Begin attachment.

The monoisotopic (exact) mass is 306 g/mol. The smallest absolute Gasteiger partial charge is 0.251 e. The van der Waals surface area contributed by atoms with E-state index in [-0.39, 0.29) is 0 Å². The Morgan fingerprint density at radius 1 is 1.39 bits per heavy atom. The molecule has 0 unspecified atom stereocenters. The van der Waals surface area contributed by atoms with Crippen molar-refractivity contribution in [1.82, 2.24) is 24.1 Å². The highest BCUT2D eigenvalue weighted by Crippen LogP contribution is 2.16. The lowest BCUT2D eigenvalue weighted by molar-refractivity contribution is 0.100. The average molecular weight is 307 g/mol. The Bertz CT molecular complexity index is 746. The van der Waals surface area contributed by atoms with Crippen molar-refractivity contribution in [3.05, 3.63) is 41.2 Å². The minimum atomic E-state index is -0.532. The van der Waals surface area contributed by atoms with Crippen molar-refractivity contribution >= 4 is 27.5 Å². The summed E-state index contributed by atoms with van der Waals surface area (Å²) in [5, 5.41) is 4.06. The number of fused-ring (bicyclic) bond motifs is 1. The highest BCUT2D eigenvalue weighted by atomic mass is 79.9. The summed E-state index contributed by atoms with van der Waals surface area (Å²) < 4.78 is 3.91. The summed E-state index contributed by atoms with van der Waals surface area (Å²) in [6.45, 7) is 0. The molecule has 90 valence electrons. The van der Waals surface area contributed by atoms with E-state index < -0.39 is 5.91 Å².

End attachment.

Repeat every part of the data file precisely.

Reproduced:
The monoisotopic (exact) mass is 306 g/mol. The smallest absolute Gasteiger partial charge is 0.251 e. The van der Waals surface area contributed by atoms with E-state index in [-0.39, 0.29) is 0 Å². The Morgan fingerprint density at radius 1 is 1.39 bits per heavy atom. The molecule has 0 unspecified atom stereocenters. The van der Waals surface area contributed by atoms with Crippen molar-refractivity contribution in [1.82, 2.24) is 24.1 Å². The highest BCUT2D eigenvalue weighted by Crippen LogP contribution is 2.16. The lowest BCUT2D eigenvalue weighted by molar-refractivity contribution is 0.100. The average molecular weight is 307 g/mol. The Bertz CT molecular complexity index is 746. The van der Waals surface area contributed by atoms with Crippen molar-refractivity contribution in [3.05, 3.63) is 41.2 Å². The minimum atomic E-state index is -0.532. The van der Waals surface area contributed by atoms with Crippen molar-refractivity contribution >= 4 is 27.5 Å². The summed E-state index contributed by atoms with van der Waals surface area (Å²) in [5, 5.41) is 4.06. The number of fused-ring (bicyclic) bond motifs is 1. The highest BCUT2D eigenvalue weighted by atomic mass is 79.9. The summed E-state index contributed by atoms with van der Waals surface area (Å²) < 4.78 is 3.91. The summed E-state index contributed by atoms with van der Waals surface area (Å²) in [6.45, 7) is 0. The molecule has 90 valence electrons. The van der Waals surface area contributed by atoms with E-state index < -0.39 is 5.91 Å².